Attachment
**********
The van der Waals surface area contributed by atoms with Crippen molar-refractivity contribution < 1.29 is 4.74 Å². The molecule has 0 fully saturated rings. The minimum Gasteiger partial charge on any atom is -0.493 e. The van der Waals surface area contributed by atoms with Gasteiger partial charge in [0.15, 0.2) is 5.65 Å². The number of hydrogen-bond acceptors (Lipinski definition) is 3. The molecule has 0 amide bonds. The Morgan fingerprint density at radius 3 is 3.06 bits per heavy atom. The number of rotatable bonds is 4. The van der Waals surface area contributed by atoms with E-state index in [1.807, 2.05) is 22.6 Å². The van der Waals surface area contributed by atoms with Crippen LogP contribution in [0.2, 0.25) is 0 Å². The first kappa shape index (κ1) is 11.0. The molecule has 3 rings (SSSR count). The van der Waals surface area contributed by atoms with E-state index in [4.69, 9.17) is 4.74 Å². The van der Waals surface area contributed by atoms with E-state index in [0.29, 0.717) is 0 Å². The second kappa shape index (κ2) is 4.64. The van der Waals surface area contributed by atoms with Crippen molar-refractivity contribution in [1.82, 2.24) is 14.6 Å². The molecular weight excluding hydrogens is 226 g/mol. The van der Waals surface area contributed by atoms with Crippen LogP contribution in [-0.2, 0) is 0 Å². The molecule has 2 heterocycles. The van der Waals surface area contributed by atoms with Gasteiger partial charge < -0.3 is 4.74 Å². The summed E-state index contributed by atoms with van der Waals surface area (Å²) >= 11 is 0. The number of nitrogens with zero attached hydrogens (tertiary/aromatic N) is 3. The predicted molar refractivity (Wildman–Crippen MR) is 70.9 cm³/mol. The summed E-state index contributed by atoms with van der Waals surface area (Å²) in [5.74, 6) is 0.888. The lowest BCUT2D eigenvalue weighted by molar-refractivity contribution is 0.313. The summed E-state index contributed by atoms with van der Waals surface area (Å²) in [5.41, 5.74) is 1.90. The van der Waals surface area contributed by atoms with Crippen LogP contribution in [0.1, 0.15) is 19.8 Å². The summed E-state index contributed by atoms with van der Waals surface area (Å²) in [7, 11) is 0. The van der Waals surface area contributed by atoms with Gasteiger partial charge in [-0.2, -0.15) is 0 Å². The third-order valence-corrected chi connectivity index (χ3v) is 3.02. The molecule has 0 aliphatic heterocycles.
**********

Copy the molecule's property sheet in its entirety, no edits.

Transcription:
The van der Waals surface area contributed by atoms with Crippen molar-refractivity contribution < 1.29 is 4.74 Å². The molecule has 0 fully saturated rings. The minimum Gasteiger partial charge on any atom is -0.493 e. The van der Waals surface area contributed by atoms with Gasteiger partial charge in [0.15, 0.2) is 5.65 Å². The number of hydrogen-bond acceptors (Lipinski definition) is 3. The molecule has 0 amide bonds. The Morgan fingerprint density at radius 3 is 3.06 bits per heavy atom. The number of rotatable bonds is 4. The van der Waals surface area contributed by atoms with E-state index in [1.807, 2.05) is 22.6 Å². The van der Waals surface area contributed by atoms with Crippen LogP contribution in [0.2, 0.25) is 0 Å². The first kappa shape index (κ1) is 11.0. The molecule has 3 rings (SSSR count). The van der Waals surface area contributed by atoms with E-state index in [4.69, 9.17) is 4.74 Å². The van der Waals surface area contributed by atoms with E-state index in [0.29, 0.717) is 0 Å². The second kappa shape index (κ2) is 4.64. The van der Waals surface area contributed by atoms with Crippen molar-refractivity contribution in [1.82, 2.24) is 14.6 Å². The molecular weight excluding hydrogens is 226 g/mol. The van der Waals surface area contributed by atoms with Crippen LogP contribution in [-0.2, 0) is 0 Å². The molecule has 2 heterocycles. The van der Waals surface area contributed by atoms with Gasteiger partial charge < -0.3 is 4.74 Å². The summed E-state index contributed by atoms with van der Waals surface area (Å²) >= 11 is 0. The number of nitrogens with zero attached hydrogens (tertiary/aromatic N) is 3. The predicted molar refractivity (Wildman–Crippen MR) is 70.9 cm³/mol. The summed E-state index contributed by atoms with van der Waals surface area (Å²) in [5.74, 6) is 0.888. The lowest BCUT2D eigenvalue weighted by molar-refractivity contribution is 0.313. The summed E-state index contributed by atoms with van der Waals surface area (Å²) in [5.41, 5.74) is 1.90. The van der Waals surface area contributed by atoms with Crippen LogP contribution in [0.1, 0.15) is 19.8 Å². The summed E-state index contributed by atoms with van der Waals surface area (Å²) in [7, 11) is 0. The van der Waals surface area contributed by atoms with Gasteiger partial charge in [-0.2, -0.15) is 0 Å². The third-order valence-corrected chi connectivity index (χ3v) is 3.02. The molecule has 0 aliphatic heterocycles.